Hi stranger! Signing up for MypetMD is easy, free and puts the most relevant content at your fingertips.

Get Instant Access To

  • 24/7 alerts for pet-related recalls

  • Your own library of articles, blogs, and favorite pet names

  • Tools designed to keep your pets happy and healthy



or Connect with Facebook

By joining petMD, you agree to the Privacy Policy.

PetMD Seal

Maternal Behavior Problems in Female Cats

ADVERTISEMENT

Mismothering in Female Cats

 

Maternal behavioral problems are classified as either the lack of maternal behavior when dealing with the mother's own young or excessive maternal behavior in the absence of newborn kittens. (Other types of maternal behavior problem also exist, but they are still poorly defined.)

 

Symptoms and Types

 

Inadequate Maternal Behavior 

  • Abandons her own newborn pups (most common after caesarean section)
  • Does not allow her offspring to nurse
  • Insufficient cleaning of the young
  • Inadequate retrieval of the young
  • Failure to stimulate elimination
  • Attacking and/or killing some or all of the newborn, especially if it has a different odor or appearance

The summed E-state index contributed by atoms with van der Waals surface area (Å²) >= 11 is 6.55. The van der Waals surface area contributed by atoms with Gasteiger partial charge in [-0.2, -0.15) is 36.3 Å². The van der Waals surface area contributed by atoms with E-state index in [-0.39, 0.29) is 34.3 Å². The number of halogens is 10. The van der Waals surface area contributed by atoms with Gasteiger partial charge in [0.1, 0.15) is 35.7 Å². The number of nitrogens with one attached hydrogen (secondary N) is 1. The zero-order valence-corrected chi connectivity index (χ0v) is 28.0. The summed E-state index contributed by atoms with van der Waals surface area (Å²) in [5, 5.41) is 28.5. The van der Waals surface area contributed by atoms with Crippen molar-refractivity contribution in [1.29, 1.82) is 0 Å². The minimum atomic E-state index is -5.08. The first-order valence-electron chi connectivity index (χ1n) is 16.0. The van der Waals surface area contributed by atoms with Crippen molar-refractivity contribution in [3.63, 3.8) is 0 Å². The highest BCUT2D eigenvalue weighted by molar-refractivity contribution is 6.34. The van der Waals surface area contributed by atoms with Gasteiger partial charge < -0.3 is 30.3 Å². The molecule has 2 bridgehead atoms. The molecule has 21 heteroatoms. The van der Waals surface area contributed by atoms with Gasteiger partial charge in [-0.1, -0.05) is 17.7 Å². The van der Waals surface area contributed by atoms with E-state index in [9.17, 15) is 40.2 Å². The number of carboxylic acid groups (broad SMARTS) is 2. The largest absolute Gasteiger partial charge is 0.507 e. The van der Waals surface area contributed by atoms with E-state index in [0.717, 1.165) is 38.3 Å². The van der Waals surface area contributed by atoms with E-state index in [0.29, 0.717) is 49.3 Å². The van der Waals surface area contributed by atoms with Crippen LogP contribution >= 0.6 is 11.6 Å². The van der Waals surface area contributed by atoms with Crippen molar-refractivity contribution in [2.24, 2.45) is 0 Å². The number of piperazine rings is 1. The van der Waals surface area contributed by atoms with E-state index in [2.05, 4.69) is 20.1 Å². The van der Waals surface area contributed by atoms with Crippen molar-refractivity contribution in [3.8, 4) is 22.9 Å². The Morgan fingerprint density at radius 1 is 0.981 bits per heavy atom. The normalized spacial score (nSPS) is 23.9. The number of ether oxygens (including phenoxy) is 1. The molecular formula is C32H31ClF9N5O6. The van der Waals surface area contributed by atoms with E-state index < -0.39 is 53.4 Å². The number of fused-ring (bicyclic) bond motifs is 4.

• If disturbed by people or other animals, may redirect her aggression to her young

 

Excessive Maternal Behavior 

  • Un-bred mother may attempt to nurse unfamiliar pups
  • Guarding of inanimate objects such as stuffed animals
  • An increase in the size of mammary glands

 

Causes

 

The lack of maternal behavior shown by mothers with newborn pups, especially after caesarean section, has been attributed to gradual decrease in oxytocin, which is important during the sensitive period of acceptance of dam’s own neonates. Conversely, when there is an absence of newborns, excessive maternal behavior is due to the increased progesterone levels resulting from estrus in un-bred queens, followed by an immediate and sharp decline in the progesterone levels.

 

Diagnosis

 

You will need to give a thorough history of your cat’s health, including the onset and nature of the symptoms, to the veterinarian. He or she will then perform a complete physical examination as well as a biochemistry profile, urinalysis, and complete blood count -- though the results are usually normal unless a disease is present.

 

 

 

Related Articles

Urinating Outside the Litter Box and ...
Cats communicate with each other in various ways. One of the primary ways is through...
READ MORE
  • Lifetime Credits:
  • Today's Credits:
Hurry Before All Seats are Taken!
Enroll
Be an A++ Pet Parent! Take fun & free courses to earn badges & certifications. Choose a course»
Search cat Articles

 

 

Around the Web
MORE FROM PETMD.COM